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UCL events news and reviews


Hospitality and hostility: the role of established refugees in a crisis

By Melissa Bradshaw, on 9 November 2016

Even in the most sympathetic coverage, refugees often come across as passive and dependent. Dr Elena Fiddian-Qasmiyeh’s Lunch Hour Lecture showed how refugees, in fact, actively help each other in highly challenging and complex situations. Her lecture focused on Baddawi, a refugee camp in North Lebanon.

Dr Fiddian-Qasmiyeh is leading a new four-year AHRC-ESRC funded research project, Local Community Experiences of and Responses to Displacement from Syria, that “aims to disrupt the assumption that citizens are hosts and aid providers while refugees are dependent recipients of aid”.

baddawi3This interdisciplinary and participatory research in nine communities in the Middle East will address the need for evidence that tells us how local communities respond to people displaced by conflict.

Dr Fiddian-Qasmiyeh is also Co-Director of the Migration Research Unit, and Coordinator of UCL’s Refuge in a Moving World Research Network, which seeks to examine the effects of UCL’s institutional response to the refugee crisis and strengthen its impact.

She outlined three trends: ‘Protracted displacement’ describes displacement that has lasted for more than 26 years; ‘urban displacement’ applies to the 65% of refugees living in cities; ‘overlapping displacement’ between different refugee groups has until now not been thoroughly analysed.

Baddawi is a Palestinian refugee camp run by competing groups and militia – a place of both violence and sanctuary, said Dr Fiddian-Qasmiyeh. It was established in 1955.

In 2007, 15 thousand refugees moved to Baddawi from Nahr al-Bared, another refugee camp that had become the centre of fighting between the Lebanese army and Fatah al-Islam, a radical Sunni Islamist group.


Round table on the refugee crisis in Europe at UCL SSEES

By Kilian Thayaparan, on 22 September 2015

The refugee crisis has been a global issue for a long time, but never has it been more at the centre of the world’s attention than over the past month. The media has been saturated with shocking and often distressing images that highlight the challenges faced by refugees; there has been a flood of opinion and increased debate among influential figures and the general public alike; and political action has been taken on a national and global scale.

With such an overwhelming amount of information, and from so many sources, simply understanding the situation and the issues that underpin it is by no means an easy task.

That’s why I jumped at the opportunity to attend a roundtable panel discussion on the subject, held at the UCL School of Slavonic and East European Studies (SSEES) on 15 September, featuring scholars and activists who looked to explore the various dimensions to the complex situation.

Chaired by Sherrill Stroschein (UCL Political Science) before a large, captivated and expectedly passionate audience, the event was kicked off by Rouba Mhaissen (SOAS), who addressed the key question of why Syrian refugees are trying to enter Europe. To do this, she asked the audience to put themselves in place of Najah – a happy, pregnant mother-of-two living in Syria in 2010.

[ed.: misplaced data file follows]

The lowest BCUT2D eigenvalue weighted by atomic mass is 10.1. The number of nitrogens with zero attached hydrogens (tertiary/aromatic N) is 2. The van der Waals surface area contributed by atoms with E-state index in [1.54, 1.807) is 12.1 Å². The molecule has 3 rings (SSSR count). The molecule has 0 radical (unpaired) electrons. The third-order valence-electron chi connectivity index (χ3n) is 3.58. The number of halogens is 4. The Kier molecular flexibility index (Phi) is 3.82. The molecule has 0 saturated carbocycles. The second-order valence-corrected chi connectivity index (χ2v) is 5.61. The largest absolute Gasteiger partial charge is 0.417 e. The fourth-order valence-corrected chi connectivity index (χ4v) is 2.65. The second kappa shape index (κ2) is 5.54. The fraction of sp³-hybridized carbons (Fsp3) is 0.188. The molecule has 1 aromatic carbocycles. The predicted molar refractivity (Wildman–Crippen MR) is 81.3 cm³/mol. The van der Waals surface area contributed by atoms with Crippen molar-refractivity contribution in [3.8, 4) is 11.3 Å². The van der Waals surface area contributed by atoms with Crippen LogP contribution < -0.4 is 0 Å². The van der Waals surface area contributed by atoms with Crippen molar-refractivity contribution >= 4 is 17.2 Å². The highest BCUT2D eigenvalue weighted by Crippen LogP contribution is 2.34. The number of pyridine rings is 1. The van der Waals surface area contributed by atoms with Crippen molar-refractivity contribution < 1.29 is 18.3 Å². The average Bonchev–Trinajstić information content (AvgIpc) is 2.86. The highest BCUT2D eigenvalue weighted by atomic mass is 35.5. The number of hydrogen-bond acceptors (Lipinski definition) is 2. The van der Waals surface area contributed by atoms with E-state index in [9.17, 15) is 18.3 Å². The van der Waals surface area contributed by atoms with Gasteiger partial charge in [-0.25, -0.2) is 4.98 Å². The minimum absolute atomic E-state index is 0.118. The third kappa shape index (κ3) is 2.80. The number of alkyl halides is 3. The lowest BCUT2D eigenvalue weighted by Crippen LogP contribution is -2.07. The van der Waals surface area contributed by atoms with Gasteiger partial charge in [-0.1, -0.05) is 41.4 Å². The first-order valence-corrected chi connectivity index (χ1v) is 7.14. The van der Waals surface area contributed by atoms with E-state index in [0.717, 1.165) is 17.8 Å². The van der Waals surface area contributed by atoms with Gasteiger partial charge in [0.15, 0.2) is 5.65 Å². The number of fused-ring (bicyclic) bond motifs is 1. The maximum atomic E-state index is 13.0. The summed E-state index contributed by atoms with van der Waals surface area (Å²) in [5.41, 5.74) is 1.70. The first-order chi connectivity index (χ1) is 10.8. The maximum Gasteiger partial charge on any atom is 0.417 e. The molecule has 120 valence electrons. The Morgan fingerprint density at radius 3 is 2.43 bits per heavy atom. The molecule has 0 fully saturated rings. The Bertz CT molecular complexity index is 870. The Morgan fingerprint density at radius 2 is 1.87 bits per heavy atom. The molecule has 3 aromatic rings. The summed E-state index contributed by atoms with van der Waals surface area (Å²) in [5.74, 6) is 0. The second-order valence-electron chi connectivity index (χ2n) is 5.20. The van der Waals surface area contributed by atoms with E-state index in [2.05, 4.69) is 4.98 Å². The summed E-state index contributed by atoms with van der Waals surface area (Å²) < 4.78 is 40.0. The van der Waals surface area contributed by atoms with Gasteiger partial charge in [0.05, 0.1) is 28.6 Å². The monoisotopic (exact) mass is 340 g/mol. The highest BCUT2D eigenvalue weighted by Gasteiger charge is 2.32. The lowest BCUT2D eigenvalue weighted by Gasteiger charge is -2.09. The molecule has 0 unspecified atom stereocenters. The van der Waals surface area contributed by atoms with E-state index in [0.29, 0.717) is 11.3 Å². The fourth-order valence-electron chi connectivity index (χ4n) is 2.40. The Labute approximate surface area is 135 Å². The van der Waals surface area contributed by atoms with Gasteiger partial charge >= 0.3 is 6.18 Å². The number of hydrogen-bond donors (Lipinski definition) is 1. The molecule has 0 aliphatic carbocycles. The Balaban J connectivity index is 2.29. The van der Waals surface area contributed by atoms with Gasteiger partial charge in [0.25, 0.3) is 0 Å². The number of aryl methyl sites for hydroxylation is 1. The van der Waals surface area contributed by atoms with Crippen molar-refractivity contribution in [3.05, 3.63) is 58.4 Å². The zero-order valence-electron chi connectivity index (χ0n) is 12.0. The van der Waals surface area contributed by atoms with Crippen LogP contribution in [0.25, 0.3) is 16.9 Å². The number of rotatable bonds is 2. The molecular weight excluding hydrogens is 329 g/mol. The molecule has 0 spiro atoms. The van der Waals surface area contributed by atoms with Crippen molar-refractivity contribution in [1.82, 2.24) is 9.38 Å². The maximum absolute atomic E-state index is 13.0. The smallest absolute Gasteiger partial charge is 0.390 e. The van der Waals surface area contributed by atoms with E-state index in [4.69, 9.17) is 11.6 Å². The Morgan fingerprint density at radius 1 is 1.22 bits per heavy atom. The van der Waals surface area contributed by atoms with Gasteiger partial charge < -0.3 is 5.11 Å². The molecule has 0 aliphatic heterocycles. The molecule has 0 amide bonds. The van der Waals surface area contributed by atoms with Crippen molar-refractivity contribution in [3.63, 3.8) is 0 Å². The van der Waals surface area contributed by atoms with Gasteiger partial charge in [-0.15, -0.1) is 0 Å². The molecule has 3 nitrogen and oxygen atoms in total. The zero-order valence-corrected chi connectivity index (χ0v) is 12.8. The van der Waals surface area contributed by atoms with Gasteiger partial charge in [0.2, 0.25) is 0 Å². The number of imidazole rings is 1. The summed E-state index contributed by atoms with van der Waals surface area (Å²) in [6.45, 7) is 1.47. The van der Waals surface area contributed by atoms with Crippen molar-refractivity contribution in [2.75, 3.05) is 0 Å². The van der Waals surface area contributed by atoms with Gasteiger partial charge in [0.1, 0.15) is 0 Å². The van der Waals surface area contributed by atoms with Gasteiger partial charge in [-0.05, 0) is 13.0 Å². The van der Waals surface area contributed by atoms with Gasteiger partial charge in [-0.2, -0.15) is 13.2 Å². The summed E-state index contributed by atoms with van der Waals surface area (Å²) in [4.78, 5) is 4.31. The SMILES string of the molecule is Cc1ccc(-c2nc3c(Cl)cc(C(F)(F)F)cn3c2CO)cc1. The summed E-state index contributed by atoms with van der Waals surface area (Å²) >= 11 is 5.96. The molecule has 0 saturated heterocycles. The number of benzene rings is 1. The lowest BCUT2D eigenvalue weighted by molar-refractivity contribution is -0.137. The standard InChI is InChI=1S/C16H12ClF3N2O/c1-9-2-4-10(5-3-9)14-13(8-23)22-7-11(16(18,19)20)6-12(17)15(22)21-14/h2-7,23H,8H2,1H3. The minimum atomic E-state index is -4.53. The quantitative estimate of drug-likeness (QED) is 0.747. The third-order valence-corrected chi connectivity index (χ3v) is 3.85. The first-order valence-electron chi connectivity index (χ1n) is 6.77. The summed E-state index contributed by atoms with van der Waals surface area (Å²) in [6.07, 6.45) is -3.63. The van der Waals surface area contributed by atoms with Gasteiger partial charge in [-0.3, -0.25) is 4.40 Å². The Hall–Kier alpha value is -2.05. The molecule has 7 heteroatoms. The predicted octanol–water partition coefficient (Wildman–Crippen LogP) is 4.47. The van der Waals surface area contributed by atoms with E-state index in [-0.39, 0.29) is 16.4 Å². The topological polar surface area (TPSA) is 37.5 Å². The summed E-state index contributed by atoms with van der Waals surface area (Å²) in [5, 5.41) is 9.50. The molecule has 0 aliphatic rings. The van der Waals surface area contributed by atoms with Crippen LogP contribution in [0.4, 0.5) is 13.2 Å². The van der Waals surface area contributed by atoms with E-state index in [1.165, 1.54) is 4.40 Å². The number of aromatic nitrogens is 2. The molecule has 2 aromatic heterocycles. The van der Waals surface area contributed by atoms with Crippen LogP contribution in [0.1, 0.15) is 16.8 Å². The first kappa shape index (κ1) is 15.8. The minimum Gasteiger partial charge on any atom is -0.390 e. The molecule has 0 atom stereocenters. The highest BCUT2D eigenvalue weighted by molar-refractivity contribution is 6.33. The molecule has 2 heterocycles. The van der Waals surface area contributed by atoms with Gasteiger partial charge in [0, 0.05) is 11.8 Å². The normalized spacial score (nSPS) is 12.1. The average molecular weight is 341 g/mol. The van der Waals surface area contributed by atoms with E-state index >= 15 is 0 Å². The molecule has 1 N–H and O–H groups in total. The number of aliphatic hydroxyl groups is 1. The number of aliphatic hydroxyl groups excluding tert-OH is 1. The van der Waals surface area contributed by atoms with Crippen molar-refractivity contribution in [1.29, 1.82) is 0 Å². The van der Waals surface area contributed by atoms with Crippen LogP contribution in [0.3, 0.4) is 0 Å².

UCL hosts migration briefing for foreign media

By ucyow3c, on 12 February 2014

pencil-iconWritten by Dominique Fourniol, Head of UCL Media Relations

Some 30 London-based foreign correspondents of media including El Pais of Spain, France’s Europe 1 and Xinhua of China came into UCL this week (10 February) for a briefing designed to shed some light on the often controversial topic of migration to the UK.

“UK migration: separating facts from fiction”, headed by Professor Christian Dustmann (UCL Economics and Director of the Centre for Research and Analysis for Migration), took place the day after the Swiss electorate voted to bring back quotas for EU migrants, underlining that this is a topical issue beyond the UK’s shores.

Professor Dustmann kicked off by stating that the briefing’s objective was to bring facts into a debate “that is often emotional and based on anecdotes rather than factual analysis.” His presentation set out how, since 1989, there has been global acceleration of migration, both across frontiers but also internally (notably China) and that if anything the UK’s percentage of migrants in the population is relatively modest in comparison with a range of OECD countries (at just over ten per cent), whereas today over one in four of the Swiss and Australian populations were born abroad. The UK is also among the smaller number of countries whose migrants are on average more highly educated than the native population.


All Connected? Immigration, politics and eugenics

By Ben Stevens H P Stevens, on 3 November 2011

Eugenics remains synonymous with the Nazis and their murderous obsession with an Aryan master race; yet, until the outbreak of the Second World War, it remained a mainstream British scientific pursuit.

Dr Gavin Schaffer, Senior Lecturer in British History at the University of Birmingham, used that somewhat discomfiting fact to set the scene for his complex lecture, ‘All Connected? Immigration, politics and eugenics’, at the UCL Petrie Museum of Egyptian Archaeology last week.